Chicago's Aragon Ballroom, located on West Lawrence Avenue approximately five miles (8 km) north of downtown, was built in 1926. Designed to resemble a Spanish village and named for a province of Spain, the Aragon was extravagantly appointed. The hall was an immediate success, and remained a popular Chicago attraction through the 1940s. The Aragon's proximity to Chicago's "el" trains helped people flock to the hall, and crowds often exceeded 18,000 guests over the six open nights each week. Powerhouse radio station WGN broadcast an hour-long program from the hall each night.
The Aragon hosted nearly all of the top names of the big band era. Among the best known names were Frank Sinatra, Tommy Dorsey, Xavier Cugat, Glenn Miller, Lawrence Welk, Guy Lombardo, Dick Jurgens, Harry James, Kay Kyser, Benny Goodman, Sammy Kaye, Artie Shaw, and many others.
A fire at an adjacent cocktail lounge in 1958 forced the Aragon to close for several months. After the reopening, crowds declined significantly. Regular dancing ended in 1964. A succession of new owners used the Aragon as a roller skating rink, a boxing venue, and a discotheque, among other uses, plus occasional efforts to revive it as a traditional ballroom. During the the 1970s, the Aragon has home to so-called "monster rock" shows, which were marathons of rock and roll acts often lasting six hours or more. Top acts included the Grateful Dead, The Byrds, B. B. King, Jethro Tull and others of that era. Those shows also brought problems with illegal drugs and the attendant crowd control issues, and the Aragon gained a rough reputation.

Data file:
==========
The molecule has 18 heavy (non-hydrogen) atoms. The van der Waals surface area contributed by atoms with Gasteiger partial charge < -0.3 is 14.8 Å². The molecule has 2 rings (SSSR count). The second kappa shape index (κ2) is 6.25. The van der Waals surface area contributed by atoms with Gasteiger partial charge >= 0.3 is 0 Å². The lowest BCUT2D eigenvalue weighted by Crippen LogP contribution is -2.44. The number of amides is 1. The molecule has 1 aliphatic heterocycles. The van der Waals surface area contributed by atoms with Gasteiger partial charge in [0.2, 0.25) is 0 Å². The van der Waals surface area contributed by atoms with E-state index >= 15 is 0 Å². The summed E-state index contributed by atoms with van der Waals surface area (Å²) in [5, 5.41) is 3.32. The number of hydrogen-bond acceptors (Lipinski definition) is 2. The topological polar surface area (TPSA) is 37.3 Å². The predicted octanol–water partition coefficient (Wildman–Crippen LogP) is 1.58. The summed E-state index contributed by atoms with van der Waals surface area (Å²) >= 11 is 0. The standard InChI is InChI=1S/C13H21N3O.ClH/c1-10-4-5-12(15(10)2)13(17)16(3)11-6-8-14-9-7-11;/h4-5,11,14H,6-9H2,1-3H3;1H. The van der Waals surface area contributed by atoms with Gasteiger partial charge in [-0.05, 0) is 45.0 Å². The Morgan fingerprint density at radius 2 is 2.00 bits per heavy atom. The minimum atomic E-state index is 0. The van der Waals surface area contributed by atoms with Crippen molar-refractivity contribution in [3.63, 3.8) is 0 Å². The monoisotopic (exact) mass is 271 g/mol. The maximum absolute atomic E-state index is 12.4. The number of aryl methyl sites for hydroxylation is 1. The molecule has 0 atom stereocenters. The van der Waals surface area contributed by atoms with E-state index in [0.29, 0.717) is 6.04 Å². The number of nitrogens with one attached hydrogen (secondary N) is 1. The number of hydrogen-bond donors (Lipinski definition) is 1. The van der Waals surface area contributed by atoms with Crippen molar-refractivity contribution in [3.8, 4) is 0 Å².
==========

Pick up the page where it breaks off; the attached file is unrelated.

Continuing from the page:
In 1973, Latin promoters Willy Miranda and Jose Palomar became owners of the Aragon. The two men had promoted Hispanic dances and concerts in Chicago for years, and moved their productions to the Aragon with the purchase. They soon teamed up with rock promoters Arny Granat and Jerry Mickelson, who used the hall for their rock concerts.
Today, under the name Aragon Entertainment Center, the hall hosts a variety of Spanish-language shows as well as English language rock concerts. Recent rock acts include the Black Eyed Peas and Slayer.